If you are struggling with guilt and worry and you don’t know how you can keep going on and taking care of your new baby, you are likely experiencing Postpartum depression. Postpartum depression is a result of hormonal fluctuations and the many changes and new responsibilities that come along with having a new baby. It’s not your fault. There is help, and you don’t have to figure it out on your own. The first thing you should do is let your partner or another adult know that you are struggling. If you can start practicing self-care, then make that a priority. But if you cannot, then start with a trip to your doctor or a counselor. Depending on your situation, postpartum depression and anxiety can be treated with medication and therapy. Your doctor and counselor will help you decide what route to take.
Everyone’s birth experience is different.
Both moms and dads can struggle with adjusting to life with a new baby, and it’s okay if you aren’t loving every minute of life with a newborn. Postpartum depression can make it difficult to bond with your baby. If you are struggling to connect with your baby, talk with your partner. Not only can they help you find outside help, but you may find that they are experiencing the same struggles. If you are struggling to find someone to connect with, call the National Postpartum Depression Warmline ( 1-800-PPD-MOMS). They are available 24-7 to listen and get you in touch with someone who can help.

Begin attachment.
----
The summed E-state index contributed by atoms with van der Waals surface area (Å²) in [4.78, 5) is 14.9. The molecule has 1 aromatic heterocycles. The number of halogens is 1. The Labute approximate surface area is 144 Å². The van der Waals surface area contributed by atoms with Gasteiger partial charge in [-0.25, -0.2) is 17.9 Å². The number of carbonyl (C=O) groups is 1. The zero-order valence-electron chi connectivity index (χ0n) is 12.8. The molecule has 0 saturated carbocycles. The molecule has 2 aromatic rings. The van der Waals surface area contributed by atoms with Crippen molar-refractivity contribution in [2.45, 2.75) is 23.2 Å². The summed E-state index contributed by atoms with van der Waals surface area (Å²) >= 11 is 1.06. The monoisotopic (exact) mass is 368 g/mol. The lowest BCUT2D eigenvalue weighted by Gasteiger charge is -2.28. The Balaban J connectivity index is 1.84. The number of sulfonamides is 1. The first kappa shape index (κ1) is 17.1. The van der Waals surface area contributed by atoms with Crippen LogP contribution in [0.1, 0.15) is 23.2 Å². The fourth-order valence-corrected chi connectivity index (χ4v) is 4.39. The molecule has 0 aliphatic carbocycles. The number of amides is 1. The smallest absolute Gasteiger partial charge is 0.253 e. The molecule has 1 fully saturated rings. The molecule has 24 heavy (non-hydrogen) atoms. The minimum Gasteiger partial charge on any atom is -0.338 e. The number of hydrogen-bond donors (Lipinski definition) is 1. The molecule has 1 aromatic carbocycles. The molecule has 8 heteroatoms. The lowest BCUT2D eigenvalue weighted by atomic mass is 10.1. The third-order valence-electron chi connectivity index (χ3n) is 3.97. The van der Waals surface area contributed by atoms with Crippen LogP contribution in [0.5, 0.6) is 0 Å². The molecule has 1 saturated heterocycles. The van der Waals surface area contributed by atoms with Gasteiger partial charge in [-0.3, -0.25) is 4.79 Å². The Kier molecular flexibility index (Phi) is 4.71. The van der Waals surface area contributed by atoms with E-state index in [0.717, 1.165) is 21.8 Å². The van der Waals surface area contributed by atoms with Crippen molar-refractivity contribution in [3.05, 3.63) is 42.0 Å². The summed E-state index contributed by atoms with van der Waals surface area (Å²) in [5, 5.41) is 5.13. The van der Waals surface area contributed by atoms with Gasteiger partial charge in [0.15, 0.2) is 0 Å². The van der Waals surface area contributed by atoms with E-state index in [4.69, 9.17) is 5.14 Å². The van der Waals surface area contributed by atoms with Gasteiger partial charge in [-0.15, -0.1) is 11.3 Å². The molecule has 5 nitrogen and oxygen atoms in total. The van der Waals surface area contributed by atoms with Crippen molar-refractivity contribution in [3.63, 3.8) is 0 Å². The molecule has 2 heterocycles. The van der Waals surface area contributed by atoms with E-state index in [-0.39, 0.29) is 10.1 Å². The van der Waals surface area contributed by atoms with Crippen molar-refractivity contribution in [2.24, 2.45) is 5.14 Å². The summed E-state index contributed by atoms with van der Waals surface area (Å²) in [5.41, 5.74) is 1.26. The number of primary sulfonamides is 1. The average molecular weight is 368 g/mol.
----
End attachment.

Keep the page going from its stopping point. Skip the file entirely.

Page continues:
How can a counselor help?
A counselor can help support you in many ways after childbirth. Whether you need a safe place to talk or you need help coming up with strategies to make life a little easier, counseling can help. Regular counseling appointments carve out time for you. During your counseling sessions, you and your mental health are the focus and goal.
If you are struggling, this quick 10 question quiz can help you determine if counseling is right for you. It’s important to remember that not all postpartum depression can be managed with therapy and the above tips. Sometimes medical or other interventions are necessary. You don’t have to figure it out on your own. Talk with your partner and find a counselor who can walk this journey with you.
What we offer here at The Well House Group in Southlake, TX
Here at The Well House Group, we are here for you in every part of life’s journey. Whether you are a new mom or you have been down this road before, we are here to provide you with the tools and support to create your best life. Couples counseling can be helpful if you are struggling to communicate with your partner.
We offer both in-person and online telehealth sessions for individual counseling and couples counseling. You can schedule a session with us today either in person or via telehealth connection by emailing us, texting us, or giving us a call today. Take back your postpartum journey with us here at The Wellhouse Group.